Erica Sandberg is a prominent personal finance authority and author of “Expecting Money: The Essential Financial Plan for New and Growing Families.” She writes “Opening Credits,” a weekly reader Q&A column about issues for people who are new to credit, for CreditCards.com.
Dear Opening Credits,
I was wondering. How can I get my credit score up with bad credit? I had a car loan and paid that off early and currently I have one credit card (Victoria Secret) that I barely use. I use about $40/month every month – just enough to pay it off, but yet my credit score is still the same. What can I do if no one wants to approve me? And also, what do you think about the Capital One secured card? – Tiffany
You already own the basic tools necessary to build a solid credit score! Can you acquire more instruments, then use them to increase your rating further? Absolutely, but let’s begin with what you have: an installment loan and a credit card. With these – and the natural passage of time – you can begin to achieve impressive credit scores.
All the financial information that is listed on your TransUnion, Experian and Equifax consumer credit reports is factored into your credit scores. The most commonly used scoring system in the United States is the FICO, but the VantageScore, introduced in 2006, is gaining ground. They rank information in slightly different ways, but as long as you develop a long and consistent history of using credit regularly, but also sending payments on time and keeping your debt-to-credit-limit ratio low, you’ll be in fine shape with either.
The car loan you’ve were managing is definitely helping your credit score. It’s showing that you’re financially responsible. Keep it up.
You seem to be using the credit card well, too. A small, monthly charge that you repay in full is the correct strategy. Maybe the account is still young, though. You’ll need many cycles indicating such wonderful behavior on your report to prove to other lenders that you’re a low-risk customer.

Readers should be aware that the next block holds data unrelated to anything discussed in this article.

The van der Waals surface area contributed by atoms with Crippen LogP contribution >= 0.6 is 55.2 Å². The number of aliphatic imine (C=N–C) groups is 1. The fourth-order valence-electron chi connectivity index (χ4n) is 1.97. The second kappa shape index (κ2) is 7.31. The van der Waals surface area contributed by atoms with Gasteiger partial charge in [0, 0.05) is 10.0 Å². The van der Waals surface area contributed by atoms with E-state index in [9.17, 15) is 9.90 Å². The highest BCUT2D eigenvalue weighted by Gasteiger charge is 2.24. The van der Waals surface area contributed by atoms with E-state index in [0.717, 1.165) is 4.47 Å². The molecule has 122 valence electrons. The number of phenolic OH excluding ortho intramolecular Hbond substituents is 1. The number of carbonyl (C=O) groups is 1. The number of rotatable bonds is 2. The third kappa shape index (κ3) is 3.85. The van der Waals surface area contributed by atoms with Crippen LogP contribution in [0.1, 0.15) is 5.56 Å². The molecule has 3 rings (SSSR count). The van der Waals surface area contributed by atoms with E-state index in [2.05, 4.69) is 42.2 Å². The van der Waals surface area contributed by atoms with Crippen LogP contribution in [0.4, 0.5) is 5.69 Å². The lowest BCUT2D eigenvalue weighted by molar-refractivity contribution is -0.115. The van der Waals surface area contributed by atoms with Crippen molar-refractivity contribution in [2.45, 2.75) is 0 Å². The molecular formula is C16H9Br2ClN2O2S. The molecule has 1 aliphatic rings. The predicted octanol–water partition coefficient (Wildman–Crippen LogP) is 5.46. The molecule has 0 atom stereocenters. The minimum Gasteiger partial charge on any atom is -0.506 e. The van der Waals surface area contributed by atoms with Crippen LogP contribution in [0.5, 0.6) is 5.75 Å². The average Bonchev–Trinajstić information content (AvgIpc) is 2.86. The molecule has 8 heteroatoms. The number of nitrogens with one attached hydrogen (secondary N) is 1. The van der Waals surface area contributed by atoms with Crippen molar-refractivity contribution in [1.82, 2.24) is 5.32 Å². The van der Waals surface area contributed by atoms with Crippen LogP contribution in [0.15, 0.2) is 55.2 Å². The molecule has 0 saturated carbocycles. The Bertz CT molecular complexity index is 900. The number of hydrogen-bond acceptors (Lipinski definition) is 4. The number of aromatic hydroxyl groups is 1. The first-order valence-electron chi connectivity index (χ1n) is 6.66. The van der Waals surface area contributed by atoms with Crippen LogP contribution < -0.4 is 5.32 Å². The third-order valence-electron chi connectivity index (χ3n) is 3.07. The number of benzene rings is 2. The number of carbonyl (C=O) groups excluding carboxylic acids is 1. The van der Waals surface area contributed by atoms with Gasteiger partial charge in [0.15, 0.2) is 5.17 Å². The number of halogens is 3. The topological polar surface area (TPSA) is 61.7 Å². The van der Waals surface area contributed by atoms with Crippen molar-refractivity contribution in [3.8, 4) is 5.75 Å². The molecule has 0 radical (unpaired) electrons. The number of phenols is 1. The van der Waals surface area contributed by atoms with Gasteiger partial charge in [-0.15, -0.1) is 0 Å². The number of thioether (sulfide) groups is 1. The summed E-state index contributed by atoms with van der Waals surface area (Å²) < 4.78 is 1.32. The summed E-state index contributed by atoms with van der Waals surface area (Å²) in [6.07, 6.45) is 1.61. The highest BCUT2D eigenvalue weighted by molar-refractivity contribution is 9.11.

The problem is that eventually you’ll have more than enough lingerie, so you may soon not have much use for this store card. Another credit card – a general-purpose card co-branded with Visa or MasterCard and accepted everywhere – will work to your advantage.
Like most credit card issuers, Capital One offers a secured card option, and these products are perfect for people who have unestablished or poor credit ratings. Collateralized credit cards come with a forced savings component: The amount you put down as collateral is fully refundable when you close the account with no balance due. That’s valuable security, not just for the issuer, but for you! Just make sure the issuer reports to the three major credit reporting agencies before you apply, as not all do. (The Capital One Secured MasterCard does, in fact, report to the three.)
If you choose to apply for a secured card, the interest rates tend to be quite high, so you don’t want to roll over any balances from month to month. If you pay off the card every month, you can avoid incurring interest charges. When you get the card, charge the same way as with the other. With two cards in use, you’ll ensure your reports are filled with the type of data that creates high credit scores.
What might be holding your score back is something from the past. Most negative information remains on a credit report for a total of seven years. It’s possible that you have late payments, defaults or collection activity still on your reports. If so, the dings are being factored into your scores, slowing down progress. Eventually they’ll drop off. When they do, you should see a score lift. Oh, and if you do have a debt that recently went into collections, pay it off. The newest version of FICO and the current version of VantageScore ignore satisfied collection accounts. Boom. Instant scoring points will come your way!
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